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Confronting the Ethical Challenges of Big Data in Public Health

  • Philip E. Bourne

    Philip E. Bourne is the Founding Editor-in-Chief of PLOS Computational Biology.

    Affiliation Office of the Director, National Institutes of Health, Bethesda, Maryland, United States of America

“Ethical Challenges of Big Data in Public Health” by Vayena et al. is a timely paper for a number of reasons, all of which are concisely embodied within the title. Ethical challenges are not something we consider often enough in this or most biomedical research journals. Yet, such challenges increasingly confront us as private citizens providing health data and as researchers using these data for public health and research purposes.

Big data is an ill-defined term, yet there can be no denying that social media data (which are described in this article for use in digital disease detection [DDD]) cover a large and varied area, measured by both volume and velocity (rate of accumulation) and, as the authors describe, have the potential for important public health uses, but also have risks. And that, as described, is only one potential use of these data; there are many other uses barely introduced by the authors. In short the appeal of such data is huge, but so are the risks. The authors do an excellent job of characterizing the pluses and minuses of DDD. I encourage all of us to contemplate this article and the implications it masterfully elucidates.

The underlying message from Vayena et al. is clear: use of these data far outpaces the governance and due diligence of the ethical considerations that need to be addressed. Quoting the authors,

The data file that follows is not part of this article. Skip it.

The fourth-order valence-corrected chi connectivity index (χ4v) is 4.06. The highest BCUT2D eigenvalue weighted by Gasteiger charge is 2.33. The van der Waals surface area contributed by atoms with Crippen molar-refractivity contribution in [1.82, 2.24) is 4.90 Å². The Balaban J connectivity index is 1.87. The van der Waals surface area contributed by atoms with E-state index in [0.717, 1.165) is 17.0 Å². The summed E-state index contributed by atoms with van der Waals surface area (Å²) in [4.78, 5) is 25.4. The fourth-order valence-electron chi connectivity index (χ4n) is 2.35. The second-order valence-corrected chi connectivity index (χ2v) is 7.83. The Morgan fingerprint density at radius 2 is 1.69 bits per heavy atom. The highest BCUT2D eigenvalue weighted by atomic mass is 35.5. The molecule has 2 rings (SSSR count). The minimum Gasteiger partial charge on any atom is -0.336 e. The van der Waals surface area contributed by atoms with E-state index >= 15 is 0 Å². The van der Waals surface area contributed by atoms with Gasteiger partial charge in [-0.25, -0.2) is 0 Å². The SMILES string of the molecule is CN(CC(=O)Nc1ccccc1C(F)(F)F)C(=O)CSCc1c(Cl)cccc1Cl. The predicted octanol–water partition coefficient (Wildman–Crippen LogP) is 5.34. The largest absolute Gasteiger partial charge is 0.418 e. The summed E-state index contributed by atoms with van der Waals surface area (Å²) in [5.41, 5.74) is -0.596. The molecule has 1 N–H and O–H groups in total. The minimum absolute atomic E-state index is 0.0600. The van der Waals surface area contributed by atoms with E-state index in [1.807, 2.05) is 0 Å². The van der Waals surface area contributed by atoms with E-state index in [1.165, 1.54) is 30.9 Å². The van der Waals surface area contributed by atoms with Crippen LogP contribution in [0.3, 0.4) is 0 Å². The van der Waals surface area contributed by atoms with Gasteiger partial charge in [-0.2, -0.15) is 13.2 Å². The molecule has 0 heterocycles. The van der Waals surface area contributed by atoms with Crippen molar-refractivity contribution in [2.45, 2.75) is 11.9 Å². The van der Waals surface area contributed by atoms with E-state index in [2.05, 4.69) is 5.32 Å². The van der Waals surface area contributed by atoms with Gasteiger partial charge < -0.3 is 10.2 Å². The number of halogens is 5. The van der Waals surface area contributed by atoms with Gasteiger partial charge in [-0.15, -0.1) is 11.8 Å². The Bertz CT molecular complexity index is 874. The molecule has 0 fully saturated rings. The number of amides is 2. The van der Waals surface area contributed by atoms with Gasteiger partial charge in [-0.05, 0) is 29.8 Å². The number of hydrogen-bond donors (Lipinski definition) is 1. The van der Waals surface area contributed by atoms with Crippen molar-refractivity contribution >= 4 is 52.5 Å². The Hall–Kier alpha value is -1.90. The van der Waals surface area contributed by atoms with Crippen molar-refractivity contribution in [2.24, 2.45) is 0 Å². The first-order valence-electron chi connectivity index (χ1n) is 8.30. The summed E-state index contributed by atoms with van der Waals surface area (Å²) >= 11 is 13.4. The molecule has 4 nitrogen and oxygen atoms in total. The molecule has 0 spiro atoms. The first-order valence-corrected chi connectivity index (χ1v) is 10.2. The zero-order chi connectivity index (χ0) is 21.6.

stigmatization of particular communities which may adversely affect individual members; and even the infringement of individual freedoms, such as the freedom of movement of an individual falsely identified as a carrier of a particular disease.…

the same problems associated with current disease detection and public health approaches are likely to be more pronounced with the advent of social media and big data. In fact, DDD will only exacerbate the challenges of preventing misuse of the data. The authors are to be commended for raising the profile of this important issue and getting us thinking.

Interestingly, the framework for addressing the issue has been around for a long time. It is embodied in Article 27 of the 1948 Universal Declaration of Human Rights, which declares it a human right “to share in scientific advancement and its benefits” (including to freely engage in responsible scientific inquiry) and at the same time have “the protection of the moral and material interests resulting from any scientific production of which [a person] is the author” [1].

More in a research context, this has recently been considered further by the global community and has been embodied in the Global Alliance for Genomic Health (GA4GH)’s work on a framework for responsible sharing of genomic and health-related data [2]. Governments and organizations worldwide have their own more in-depth versions. In the United States and within the National Institutes of Health (NIH), there is an update to the Common Rule underway [3], and a more extensive genomics data sharing plan was recently announced [4]. Further measures are under consideration for protecting the rights of the individual whilst ensuring that maximum access to patient data for appropriate research purposes is maintained to accelerate much needed cures and improvements to health care in general. As illustrated in this article, whether for purposes of research and/or public health, social media data require that further attention be paid. The authors are to be commended for raising the profile of these ethical issues.


  1. 1. United Nations (1948) The Universal Declaration of Human Rights. Accessed 8 December 2014.
  2. 2. Global Alliance for Genomics & Health (2014) Framework for Responsible Sharing of Genomic and Health-Related Data. Accessed 8 December 2014.
  3. 3. U.S. Department of Health & Human Services. Federal Policy for the Protection of Human Subjects (‘Common Rule’). Accessed 8 December 2014.
  4. 4. National Institutes of Health (2014) NIH issues finalized policy on genomic data sharing. Accessed 8 December 2014.